it is the height of stupidity, on Blair’s part, to think that it might be an idea to start regulating the blogosphere
I would much rather have cyberspace regulated by public scorn than by Tony Blair
God save the media
Oh for heaven’s sake, can someone please tiptoe up behind our poor prating ex-Prime Minister to be and tell him that the show is over? Come on, Cherie, Alastair, Peter – whoever still composes the depleted Praetorian Guard – tell the old boy to put a sock in it before he does himself a serious embarrassment.
I think it would be fair to say that we have heard some self-serving twaddle from Tony Blair in the past 10 years, and yet his “I blame the media” speech was not only hypocritical and sinister: it was downright insulting to the intelligence of the British public.
There he goes, sobbing about his treatment at the hands of “feral beasts” of the press, with all the plangency of Earl Spencer denouncing the paparazzi, when he and his Government set out from the very inception of their rule to distort and corrupt the process by which information comes into the public domain.
Act One, Scene One, Alastair Campbell systematically purged Whitehall of its official press officers – good men and women, not paid very much, who could be relied on to tell you the facts as they understood them. Instead, he and Tony installed a cadre of trusties, mainly from the Mirror, who blatantly pushed the Labour line and gave a Blair-favouring “spin” to events.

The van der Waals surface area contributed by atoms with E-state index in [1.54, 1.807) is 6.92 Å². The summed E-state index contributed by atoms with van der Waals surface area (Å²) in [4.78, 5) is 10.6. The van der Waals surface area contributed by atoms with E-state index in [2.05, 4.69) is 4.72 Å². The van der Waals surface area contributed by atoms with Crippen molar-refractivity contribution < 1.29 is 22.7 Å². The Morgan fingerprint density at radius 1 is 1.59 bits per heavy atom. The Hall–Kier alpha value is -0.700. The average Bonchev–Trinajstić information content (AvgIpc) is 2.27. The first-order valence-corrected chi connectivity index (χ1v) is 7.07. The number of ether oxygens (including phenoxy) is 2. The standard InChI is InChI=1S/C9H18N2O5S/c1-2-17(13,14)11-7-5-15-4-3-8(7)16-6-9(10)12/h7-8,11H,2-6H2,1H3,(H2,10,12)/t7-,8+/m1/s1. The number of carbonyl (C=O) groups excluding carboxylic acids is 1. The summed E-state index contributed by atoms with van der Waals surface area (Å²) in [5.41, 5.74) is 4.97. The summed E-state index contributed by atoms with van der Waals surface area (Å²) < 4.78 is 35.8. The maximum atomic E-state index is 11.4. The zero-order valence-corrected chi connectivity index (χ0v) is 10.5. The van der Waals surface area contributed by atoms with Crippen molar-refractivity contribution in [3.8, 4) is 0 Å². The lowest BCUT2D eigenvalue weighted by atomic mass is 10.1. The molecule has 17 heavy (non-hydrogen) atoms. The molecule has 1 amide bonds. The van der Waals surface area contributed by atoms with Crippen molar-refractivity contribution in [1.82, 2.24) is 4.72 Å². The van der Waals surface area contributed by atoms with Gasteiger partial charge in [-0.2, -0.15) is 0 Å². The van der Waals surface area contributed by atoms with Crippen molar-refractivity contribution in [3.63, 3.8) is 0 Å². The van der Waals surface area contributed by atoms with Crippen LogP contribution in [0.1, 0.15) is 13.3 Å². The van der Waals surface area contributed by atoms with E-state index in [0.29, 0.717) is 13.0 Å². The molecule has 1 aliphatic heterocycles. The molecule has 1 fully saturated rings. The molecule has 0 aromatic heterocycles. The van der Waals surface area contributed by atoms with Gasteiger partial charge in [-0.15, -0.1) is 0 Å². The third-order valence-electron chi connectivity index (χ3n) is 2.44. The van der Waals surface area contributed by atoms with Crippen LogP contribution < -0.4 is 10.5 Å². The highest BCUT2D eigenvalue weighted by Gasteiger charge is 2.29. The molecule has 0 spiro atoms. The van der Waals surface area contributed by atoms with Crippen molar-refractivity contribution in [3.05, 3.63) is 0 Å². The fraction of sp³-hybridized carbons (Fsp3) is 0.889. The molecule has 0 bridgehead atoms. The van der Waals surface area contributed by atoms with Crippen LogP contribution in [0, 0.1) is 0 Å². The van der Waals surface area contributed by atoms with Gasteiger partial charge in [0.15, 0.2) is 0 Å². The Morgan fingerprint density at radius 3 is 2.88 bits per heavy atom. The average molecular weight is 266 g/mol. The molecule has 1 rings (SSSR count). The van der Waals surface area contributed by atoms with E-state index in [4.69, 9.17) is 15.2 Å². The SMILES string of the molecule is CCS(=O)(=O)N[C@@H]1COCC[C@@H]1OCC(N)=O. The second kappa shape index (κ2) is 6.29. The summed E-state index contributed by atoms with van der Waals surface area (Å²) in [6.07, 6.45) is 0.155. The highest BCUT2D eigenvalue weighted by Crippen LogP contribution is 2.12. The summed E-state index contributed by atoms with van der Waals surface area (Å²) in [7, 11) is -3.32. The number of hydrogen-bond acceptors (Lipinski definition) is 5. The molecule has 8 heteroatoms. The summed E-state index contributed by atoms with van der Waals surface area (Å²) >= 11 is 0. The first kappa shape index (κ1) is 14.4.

Important announcements – the timing of elections, even the contents of the Hutton report – were leaked to certain newspapers in the hope of keeping them on side, and MPs were pathetically obliged to comment on whatever Pravda (the Sun) or Tass (the Mirror) was authorised to announce, rather than hearing the news from the Dispatch Box.
It was Blair, far more than overmighty journalists, who marginalised Parliament in the past decade. And when spin didn’t work, Blair and his team would simply lie: they would assert that black was white, and garnish their assertions with brutal Anglo-Saxon participles.
They tried to deceive the public over little things, such as the way the Prime Minister had inserted himself at the forefront of the Queen Mother’s funeral ceremony; and they deceived the public over matters of colossal international importance, such as the exact balance of probability given by British intelligence to the question of whether or not Saddam Hussein indeed possessed nuclear, biological and chemical weapons of mass destruction.
It wasn’t the press that undermined confidence in government: it was the horror of discovering that the Prime Minister’s spokesman – Alastair Campbell – could in effect order the intelligence services to buff up the evidence, to change the mood of verbs from the conditional to the indicative, in order to make Saddam’s weaponry sound more scary and the case for war more convincing.
It is the government deceit that is resented – at least by most people – and not the “feral beasts” of the media who uncovered it.
That is why Blair’s speech to the Reuters Institute was so hypocritical; and it was insulting to the intelligence of the public because he really seems to believe that everybody reads the press in the way that politicians read the press.